- Getting There – José María Córdova International Airport (MDE)
- Currency – Colombian Peso
- Language – Spanish
- Population – 3.7 million
- GDP (Colombia) – $253 billion (32nd Overall)
I visited Medellín during my first trip to Colombia in July 2016 and absolutely loved it. I came from Cartagena (which I also loved), but Medellín is a big and bustling city that I really connected with. I spent a lot of time engaging with locals and learning about the struggles of those who experienced the rise and fall of Pablo Escobar, and the dramatic toll it took on Medellín and Colombia more broadly. Overall, I found this to be one of my most memorable trips and I cannot wait for my next trip to Colombia.
Known as the “City of Eternal Spring” thanks to its temperate climate, Medellín is on its way to becoming one of the best new hot-spots in South America. Investments in infrastructure have greatly boosted the local economy by increasing tourism and encouraging new business. If Medellín is not already on your list, this article will definitely convince you to add it.
At this point, you might be asking, “Medellín? Are you sure it’s safe to go there?” I’m here to tell you that yes, it is. Today’s Medellín bears very little similarity to Escobar’s Medellín. Back in the ‘80s and ‘90s, it’s estimated that roughly 80% of the cocaine entering the U.S. came from Escobar’s cartel. Further, it was the murder capital of the world. Since then, however, things have changed and the Colombian government has worked hard to reinvent Medellín.
That said, Medellín is by no means danger-free and as a result, it’s very important to take precautions. Stay aware of your surroundings, steer clear of less populated neighborhoods, and avoid flashing any cameras or cash around. Staying in a safe neighborhood (such as Poblado) and traveling in groups is recommended. It’s also helpful to learn a few key Spanish phrases before you go since many people there speak limited English. As long as you keep your wits about you, you should have a fun, safe time in Medellín.
Where to Stay
As usual, I had a fantastic experience with Airbnb. I stayed in the Poblado neighborhood which is very safe. I had my own room in a beautiful modern apartment for around $60 USD per night that came with a washer & dryer, keyless entry and a host of other modern features. Check it out!
Flights from the U.S. to Medellín aren’t as long (or expensive) as you probably think. A direct flight from NYC to Medellín will take roughly 5 hours – less than a trip from NYC to LAX. Once you land at José María Córdova International Airport, take the inexpensive shuttle ride to the city center for approximately $3 USD or opt for a taxi to your destination that will cost around $30 – $40 USD.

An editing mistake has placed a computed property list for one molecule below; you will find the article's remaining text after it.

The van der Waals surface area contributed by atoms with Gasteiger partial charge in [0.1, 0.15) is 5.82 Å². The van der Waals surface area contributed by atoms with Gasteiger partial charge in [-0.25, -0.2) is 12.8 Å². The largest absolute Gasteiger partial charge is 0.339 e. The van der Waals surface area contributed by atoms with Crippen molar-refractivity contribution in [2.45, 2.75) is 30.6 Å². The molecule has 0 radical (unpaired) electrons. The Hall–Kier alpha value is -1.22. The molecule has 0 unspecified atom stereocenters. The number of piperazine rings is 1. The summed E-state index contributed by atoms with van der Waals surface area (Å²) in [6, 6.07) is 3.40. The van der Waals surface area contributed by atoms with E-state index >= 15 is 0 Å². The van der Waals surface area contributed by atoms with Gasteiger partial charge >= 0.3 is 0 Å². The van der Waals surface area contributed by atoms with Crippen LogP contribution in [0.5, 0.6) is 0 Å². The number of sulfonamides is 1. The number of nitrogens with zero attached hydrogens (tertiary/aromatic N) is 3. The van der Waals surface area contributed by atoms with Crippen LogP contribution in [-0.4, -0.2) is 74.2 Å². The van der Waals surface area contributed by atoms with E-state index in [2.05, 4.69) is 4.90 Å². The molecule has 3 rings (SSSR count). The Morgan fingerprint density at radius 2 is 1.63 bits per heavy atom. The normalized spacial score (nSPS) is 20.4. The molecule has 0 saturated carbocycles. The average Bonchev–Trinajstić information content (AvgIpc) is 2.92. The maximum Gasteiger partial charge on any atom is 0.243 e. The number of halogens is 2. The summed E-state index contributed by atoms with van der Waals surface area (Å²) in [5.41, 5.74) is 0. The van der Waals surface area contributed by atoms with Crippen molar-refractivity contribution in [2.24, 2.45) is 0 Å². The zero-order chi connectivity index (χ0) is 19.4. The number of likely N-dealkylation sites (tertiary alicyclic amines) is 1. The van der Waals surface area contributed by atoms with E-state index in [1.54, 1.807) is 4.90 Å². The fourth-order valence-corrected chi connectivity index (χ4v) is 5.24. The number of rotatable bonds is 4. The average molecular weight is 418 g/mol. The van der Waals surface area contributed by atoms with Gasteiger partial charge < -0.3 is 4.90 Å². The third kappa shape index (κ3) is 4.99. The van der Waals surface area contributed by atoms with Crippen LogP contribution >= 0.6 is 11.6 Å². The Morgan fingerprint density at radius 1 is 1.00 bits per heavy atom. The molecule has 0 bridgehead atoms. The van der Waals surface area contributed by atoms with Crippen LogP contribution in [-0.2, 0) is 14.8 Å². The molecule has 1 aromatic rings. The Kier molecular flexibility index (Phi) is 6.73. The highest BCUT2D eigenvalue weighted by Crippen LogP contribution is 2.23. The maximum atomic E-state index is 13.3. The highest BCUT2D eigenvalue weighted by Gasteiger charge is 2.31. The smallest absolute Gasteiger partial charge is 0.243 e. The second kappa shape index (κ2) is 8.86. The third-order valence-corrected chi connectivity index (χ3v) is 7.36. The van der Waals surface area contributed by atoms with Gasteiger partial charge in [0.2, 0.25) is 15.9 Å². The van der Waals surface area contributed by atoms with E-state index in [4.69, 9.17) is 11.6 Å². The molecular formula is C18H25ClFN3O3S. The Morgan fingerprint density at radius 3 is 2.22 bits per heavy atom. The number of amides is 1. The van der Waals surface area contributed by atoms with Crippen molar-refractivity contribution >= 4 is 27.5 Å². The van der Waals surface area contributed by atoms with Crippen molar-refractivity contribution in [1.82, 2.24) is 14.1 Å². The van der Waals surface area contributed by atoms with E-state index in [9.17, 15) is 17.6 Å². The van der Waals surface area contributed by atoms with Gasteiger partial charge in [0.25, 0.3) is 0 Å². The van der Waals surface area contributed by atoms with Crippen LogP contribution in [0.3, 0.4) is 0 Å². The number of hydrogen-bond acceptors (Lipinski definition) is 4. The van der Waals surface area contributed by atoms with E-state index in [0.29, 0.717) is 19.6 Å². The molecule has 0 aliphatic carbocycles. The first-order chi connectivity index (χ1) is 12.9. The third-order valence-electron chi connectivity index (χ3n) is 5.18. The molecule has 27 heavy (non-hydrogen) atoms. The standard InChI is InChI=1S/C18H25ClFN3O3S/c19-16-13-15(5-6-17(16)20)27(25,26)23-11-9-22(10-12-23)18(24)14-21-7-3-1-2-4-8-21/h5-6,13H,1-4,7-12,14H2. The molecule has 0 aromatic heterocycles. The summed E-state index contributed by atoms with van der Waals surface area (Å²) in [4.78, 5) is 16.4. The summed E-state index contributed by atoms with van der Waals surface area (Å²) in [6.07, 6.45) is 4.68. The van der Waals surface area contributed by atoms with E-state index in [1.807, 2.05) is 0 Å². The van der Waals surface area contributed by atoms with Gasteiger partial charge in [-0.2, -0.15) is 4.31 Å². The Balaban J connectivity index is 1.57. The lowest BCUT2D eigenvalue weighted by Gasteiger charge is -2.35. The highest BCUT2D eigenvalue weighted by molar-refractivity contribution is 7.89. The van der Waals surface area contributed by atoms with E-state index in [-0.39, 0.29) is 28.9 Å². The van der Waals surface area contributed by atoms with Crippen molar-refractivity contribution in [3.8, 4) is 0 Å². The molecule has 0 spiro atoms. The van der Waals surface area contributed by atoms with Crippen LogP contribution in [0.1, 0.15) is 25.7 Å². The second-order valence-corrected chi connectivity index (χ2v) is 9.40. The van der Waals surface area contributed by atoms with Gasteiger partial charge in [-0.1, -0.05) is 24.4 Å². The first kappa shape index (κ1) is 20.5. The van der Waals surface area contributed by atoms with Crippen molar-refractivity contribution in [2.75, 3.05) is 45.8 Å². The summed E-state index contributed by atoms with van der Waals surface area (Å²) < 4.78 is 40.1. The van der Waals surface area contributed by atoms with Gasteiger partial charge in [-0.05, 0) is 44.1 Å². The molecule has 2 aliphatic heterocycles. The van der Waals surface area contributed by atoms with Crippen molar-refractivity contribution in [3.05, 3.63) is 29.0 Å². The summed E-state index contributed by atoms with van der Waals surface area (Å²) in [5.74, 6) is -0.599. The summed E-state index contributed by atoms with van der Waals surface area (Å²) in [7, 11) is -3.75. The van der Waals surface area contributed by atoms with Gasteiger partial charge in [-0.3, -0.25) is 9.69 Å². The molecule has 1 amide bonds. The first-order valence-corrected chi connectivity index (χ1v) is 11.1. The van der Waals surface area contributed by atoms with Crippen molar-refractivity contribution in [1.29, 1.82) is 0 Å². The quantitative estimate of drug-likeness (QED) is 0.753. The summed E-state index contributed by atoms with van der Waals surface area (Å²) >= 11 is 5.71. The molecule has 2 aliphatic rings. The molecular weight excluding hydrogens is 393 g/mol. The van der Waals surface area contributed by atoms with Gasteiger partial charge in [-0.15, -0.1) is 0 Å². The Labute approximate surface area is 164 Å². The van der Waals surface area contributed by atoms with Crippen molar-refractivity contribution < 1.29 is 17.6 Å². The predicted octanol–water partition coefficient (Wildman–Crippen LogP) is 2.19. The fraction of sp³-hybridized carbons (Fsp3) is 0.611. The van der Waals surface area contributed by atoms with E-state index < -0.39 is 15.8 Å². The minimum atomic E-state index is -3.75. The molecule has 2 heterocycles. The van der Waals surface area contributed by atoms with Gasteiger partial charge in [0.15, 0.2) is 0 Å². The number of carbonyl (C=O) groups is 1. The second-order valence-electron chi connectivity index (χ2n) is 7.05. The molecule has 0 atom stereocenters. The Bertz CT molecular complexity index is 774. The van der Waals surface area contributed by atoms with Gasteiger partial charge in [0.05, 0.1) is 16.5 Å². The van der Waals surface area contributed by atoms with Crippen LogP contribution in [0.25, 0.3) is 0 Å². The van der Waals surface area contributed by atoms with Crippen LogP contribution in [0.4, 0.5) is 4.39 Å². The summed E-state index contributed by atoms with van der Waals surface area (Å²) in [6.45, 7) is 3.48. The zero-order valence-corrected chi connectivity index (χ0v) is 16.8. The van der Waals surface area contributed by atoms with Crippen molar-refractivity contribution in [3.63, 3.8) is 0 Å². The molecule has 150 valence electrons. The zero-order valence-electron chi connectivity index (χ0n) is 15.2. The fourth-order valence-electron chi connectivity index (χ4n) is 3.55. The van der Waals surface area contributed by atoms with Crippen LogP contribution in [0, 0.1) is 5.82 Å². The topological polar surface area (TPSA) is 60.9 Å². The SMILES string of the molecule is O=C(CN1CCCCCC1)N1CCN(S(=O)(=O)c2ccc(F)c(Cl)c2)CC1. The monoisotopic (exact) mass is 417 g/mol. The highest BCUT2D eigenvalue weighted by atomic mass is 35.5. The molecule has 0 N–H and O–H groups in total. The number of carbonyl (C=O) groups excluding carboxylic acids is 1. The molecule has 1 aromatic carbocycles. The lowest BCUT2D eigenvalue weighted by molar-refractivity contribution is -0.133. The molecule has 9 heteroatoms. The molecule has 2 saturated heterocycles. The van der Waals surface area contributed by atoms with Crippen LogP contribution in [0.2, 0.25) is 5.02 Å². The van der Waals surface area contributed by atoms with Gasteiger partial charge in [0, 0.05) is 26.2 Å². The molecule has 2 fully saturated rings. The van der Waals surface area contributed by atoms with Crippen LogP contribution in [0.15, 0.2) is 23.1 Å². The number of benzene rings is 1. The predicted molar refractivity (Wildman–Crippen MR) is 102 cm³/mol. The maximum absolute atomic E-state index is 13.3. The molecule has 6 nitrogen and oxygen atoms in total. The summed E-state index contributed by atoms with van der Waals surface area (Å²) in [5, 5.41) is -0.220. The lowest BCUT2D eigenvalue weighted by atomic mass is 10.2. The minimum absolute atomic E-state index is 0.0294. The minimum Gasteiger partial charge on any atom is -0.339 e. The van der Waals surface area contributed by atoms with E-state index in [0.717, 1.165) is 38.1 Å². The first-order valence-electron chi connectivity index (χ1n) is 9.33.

Though Medellín is more than a kilometer above sea level, it’s not that far from the equator so temperatures are warm year-round. December through February tends to be the most expensive time to travel since that’s the driest time of year, but I went earlier this summer and the weather wasn’t too scorching. With warm temperatures and low humidity, Medellín’s climate is perfect for a variety of activities such as hiking, mountain biking or just strolling through the city streets.
Tip: Wear sunscreen! Even when it’s cloudy the sun will still get to you. Learn from my mistake and make sure to wear sunscreen every day of your trip!
Take a Bike Tour!
If you really want to get to know the city – and simultaneously burn off some calories – check out a bike tour. Medellín’s pleasant year-round climate makes it the ideal bike tour town. On the tour, you’ll see famous sites such as the Plaza de Cisneros and many other sites across the city. The ride I took was through http://www.medellinbiketour.com and it was fantastic.
Ride the Metro
A symbol of Medellín’s bright future to come, the metro is a quick, easy way to get around town. It’s also much cleaner and less complicated than NYC’s subway system, making it a tourist-friendly way to travel.
One of the wealthiest neighborhoods in Medellín, El Poblado is a great place to walk around, shop, or grab a bite to eat. At night, check out the bars and nightclubs. I stayed at a fantastic Airbnb apartment in Poblado that was very safe and beautiful.
For an authentic taste of Colombia, you have to try Mondongos. The portions are huge for the price, and the house specialty soup is to die for. Whether you opt for the grilled chicken or the bandeja paisa – a plate piled with rice & beans, beef, plantains, and arepas – you won’t leave this place hungry.
Fresh fruit, popsicles, limonadas, aguas frescas – you name it, Medellín’s street vendors have you covered. While doing some sightseeing I stopped at one vendor who pressed fresh sugar cane together with lemons and limes to make one of the best drinks I’ve ever had. It was fast, refreshing, and just what I needed before continuing my tour.
Another vendor selling Salpicón, which translates to “hodgepodge” of fruits!
Though Colombia is well known for producing some of the best coffee in the world, it’s actually kind of difficult to find a good cup of coffee, as most of the best stuff is exported to other countries. If you’re in need of a caffeine boost, check out Pergamino Café for some good coffee, good pastries, and good vibes.